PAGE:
WASHINGTON (ABC4) — While Utah Sen. Mitt Romney announced this afternoon he will be voting for the Respect for Marriage Act (RMA), Sen. Mike Lee voted against moving the bill forward, according to press releases from both camps.

The RMA would protect same-sex and interracial marriages in the U.S. and is expected to have a final vote in the U.S. Senate as early as this week’s end.

Romney not only announced his support to move the bill forward, but he also stated he plans to vote to pass the bill. Lee, however, stated that he voted today to stop the bill from moving forward but did not state whether he would support the bill if it reaches a final vote.

The two senators were also split on a bipartisan amendment to the bill that attempts to strengthen religious liberty protections for those who oppose same-sex marriage. The amendment is being offered by Sen. Tammy Baldwin (D-WI), Susan Collins (R-ME), Kyrsten Sinema (D-AZ), and Thom Tillis (R-NC).

While Romney supports the amendment, Lee offered an alternate amendment that did not get considered by congressmen. Lee claims the current RMA and the proposed amendment offer up “anemic and largely illusory” protections for religious institutions. Lee also said he does not believe the RMA will successfully codify Obergefell v. Hodges — the U.S. Supreme Court ruling that first legalized same-sex marriages — into a strong law.

“Religious Americans will be subject to potentially ruinous litigation, while the tax-exempt status of certain charitable organizations, educational institutions, and non-profits will be threatened,” stated Lee.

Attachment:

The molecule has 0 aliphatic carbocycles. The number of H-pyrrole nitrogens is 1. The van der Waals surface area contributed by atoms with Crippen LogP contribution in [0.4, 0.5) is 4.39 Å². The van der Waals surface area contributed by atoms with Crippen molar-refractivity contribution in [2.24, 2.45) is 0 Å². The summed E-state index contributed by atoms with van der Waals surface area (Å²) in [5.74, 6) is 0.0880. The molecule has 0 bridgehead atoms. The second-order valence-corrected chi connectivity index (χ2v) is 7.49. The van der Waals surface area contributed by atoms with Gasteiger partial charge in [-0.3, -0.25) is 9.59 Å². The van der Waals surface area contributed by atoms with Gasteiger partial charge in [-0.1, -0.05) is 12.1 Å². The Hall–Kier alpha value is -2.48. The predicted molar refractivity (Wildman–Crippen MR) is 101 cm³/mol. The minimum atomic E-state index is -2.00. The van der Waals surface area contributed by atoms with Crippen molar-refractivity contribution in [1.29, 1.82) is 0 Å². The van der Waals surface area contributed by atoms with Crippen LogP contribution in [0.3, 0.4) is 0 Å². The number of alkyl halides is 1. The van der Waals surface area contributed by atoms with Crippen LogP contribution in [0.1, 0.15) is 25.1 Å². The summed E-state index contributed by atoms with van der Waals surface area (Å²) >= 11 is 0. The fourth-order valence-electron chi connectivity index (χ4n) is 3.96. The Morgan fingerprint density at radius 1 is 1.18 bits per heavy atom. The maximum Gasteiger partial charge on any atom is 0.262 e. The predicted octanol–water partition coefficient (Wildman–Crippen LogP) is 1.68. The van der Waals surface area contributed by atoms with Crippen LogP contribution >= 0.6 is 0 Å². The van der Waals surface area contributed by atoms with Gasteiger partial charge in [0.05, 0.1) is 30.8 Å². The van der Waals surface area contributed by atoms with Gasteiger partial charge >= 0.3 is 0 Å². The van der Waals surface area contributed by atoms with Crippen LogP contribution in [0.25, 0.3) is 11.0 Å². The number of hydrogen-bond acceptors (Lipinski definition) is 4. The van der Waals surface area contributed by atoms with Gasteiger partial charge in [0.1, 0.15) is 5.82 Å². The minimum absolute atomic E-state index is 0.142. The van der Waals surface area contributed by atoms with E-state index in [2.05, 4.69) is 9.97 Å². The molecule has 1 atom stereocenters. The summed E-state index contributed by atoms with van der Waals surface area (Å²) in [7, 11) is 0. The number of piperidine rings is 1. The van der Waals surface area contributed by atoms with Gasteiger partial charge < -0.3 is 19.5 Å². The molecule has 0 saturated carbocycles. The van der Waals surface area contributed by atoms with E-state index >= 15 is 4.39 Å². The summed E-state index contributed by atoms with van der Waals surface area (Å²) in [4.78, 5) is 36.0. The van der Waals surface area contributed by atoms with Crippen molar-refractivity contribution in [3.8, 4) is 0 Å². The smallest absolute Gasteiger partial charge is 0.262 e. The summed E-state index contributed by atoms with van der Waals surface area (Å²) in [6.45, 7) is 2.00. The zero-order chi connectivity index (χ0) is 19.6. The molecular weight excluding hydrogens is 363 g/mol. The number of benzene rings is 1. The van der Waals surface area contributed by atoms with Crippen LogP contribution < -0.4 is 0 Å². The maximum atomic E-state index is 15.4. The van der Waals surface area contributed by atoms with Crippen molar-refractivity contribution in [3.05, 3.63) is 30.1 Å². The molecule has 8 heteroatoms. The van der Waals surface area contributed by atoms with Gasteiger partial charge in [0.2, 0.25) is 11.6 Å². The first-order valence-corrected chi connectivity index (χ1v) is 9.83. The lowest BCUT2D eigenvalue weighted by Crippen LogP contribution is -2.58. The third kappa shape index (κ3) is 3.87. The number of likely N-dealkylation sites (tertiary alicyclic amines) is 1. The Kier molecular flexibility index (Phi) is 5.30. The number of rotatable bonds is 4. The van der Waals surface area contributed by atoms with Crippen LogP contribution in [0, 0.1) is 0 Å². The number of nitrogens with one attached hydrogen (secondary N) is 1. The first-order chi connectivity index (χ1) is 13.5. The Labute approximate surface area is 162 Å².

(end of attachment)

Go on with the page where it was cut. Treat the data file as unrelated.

Romney stated his support for the RMA.

“This legislation provides important protections for religious liberty—measures which are particularly important to protect the religious freedoms of our faith-based institutions,” stated Romney in a release. “I appreciate the efforts of Senators Baldwin, Collins, and others to address this concern, and heartily support their legislation. While I believe in traditional marriage, Obergefell is and has been the law of the land upon which LGBTQ individuals have relied. This legislation provides certainty to many LGBTQ Americans, and it signals that Congress—and I—esteem and love all of our fellow Americans equally.”

The RMA, a version of which was passed by the House in July, seeks to address a national patchwork of marriage laws by requiring states to recognize interracial and same-sex marriages as legally valid if those ceremonies were performed in one of the 15 states without a constitutional amendment or statute that prohibits them. 

It would also officially repeal the Defense of Marriage Act (DOMA), the 1996 law defining marriage as a union between one man and one woman. Both DOMA and individual state laws refusing to recognize same-sex marriages are unenforceable under protections established by the Obergefell ruling.

The amendment being proposed to the act will protect religious institutions and non-profits that do not agree with same-sex marriages, keeping them from being forced to provide services, facilities or goods for any marriages they do not agree with. At the same time, the amendment keeps polygamous marriages illegal.